And what I absolutely know is that unlike Quebec, New Brunswick, Newfoundland & Labrador and PEI, all of which have publicly owned power utilities, Nova Scotia faces a speed bump to any progress in this area in the form of Emera, the private company that owns Nova Scotia Power Corporation (NSPC) which generates and distributes our electricity.

Here’s a futuristic idea for you: let’s take NSPC back.


All the way to the bank…

I know that you’ve probably been distracted this week by the terrible new report from the Canadian Centre for Policy Alternatives (CCCP) that shows Nova Scotia has basically made zero progress toward eliminating child and family poverty since 1989 (a subject about which the Spectator will have more to say next week) but there is one ray of hope in all this gloom: one child of Nova Scotia is doing very well for herself

As the Canadian Press reported last Friday:

I am so glad she’s found a job that meets all the criteria she laid out in that interview on the Canadaland OPPO podcast last fall:

I am looking to do something that gives change…I want to do something, I don’t want to go out and do advisory capacities. I want to build, I want to create, I want to do. I’ve got a lot of experience that I think can be utilized and I want to put it to good use to continue to drive our country forward.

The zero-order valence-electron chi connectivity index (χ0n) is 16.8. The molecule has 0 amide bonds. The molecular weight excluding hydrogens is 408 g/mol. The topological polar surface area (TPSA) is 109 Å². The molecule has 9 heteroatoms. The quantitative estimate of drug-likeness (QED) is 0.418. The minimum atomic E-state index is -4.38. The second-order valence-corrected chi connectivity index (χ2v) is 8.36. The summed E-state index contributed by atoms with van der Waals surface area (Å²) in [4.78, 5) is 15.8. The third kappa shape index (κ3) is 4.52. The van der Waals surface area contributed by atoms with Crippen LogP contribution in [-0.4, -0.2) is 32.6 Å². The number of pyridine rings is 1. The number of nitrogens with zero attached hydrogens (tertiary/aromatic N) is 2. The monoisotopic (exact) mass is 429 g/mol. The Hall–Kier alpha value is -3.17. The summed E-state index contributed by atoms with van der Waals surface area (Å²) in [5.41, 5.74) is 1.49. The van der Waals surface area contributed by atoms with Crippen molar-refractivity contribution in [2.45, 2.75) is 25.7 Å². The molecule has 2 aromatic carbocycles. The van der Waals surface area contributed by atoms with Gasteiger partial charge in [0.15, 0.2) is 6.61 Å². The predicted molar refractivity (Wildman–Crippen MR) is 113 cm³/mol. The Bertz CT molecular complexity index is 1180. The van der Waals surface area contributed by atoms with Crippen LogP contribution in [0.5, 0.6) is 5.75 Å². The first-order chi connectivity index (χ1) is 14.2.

Just get paid better for it.

Who builds, creates or does more than investment bankers? Or gets paid better?

And she’ll be in such good company — Scott Brison at the Bank of Montreal, Rona Ambrose at TD Securities, Frank McKenna at TD Bank Group — I like to picture them all hanging out and comparing notes on their trips through the revolving door between government and corporate Canada (especially as Ambrose — who maintains a website that makes it look like she never left government —  is rumored to be plotting a return trip).


Give a man a rocket?

What would Moses Coady say if he could come back and read the memorandum of understanding just inked between St. Francis Xavier University, home of the Antigonish Movement, and Maritime Launch Services (MLS), the US-based company that hopes to build a spaceport in Canso?

I figured he might start with “What’s a spaceport?” but I just checked his dates and he died in 1958 — a year after the Russians put Sputnik 1 into orbit — so he may have cut straight to the chase with  “Why?”

Screenshot of an MLS C4 cyclone rocket via Halifax Examiner.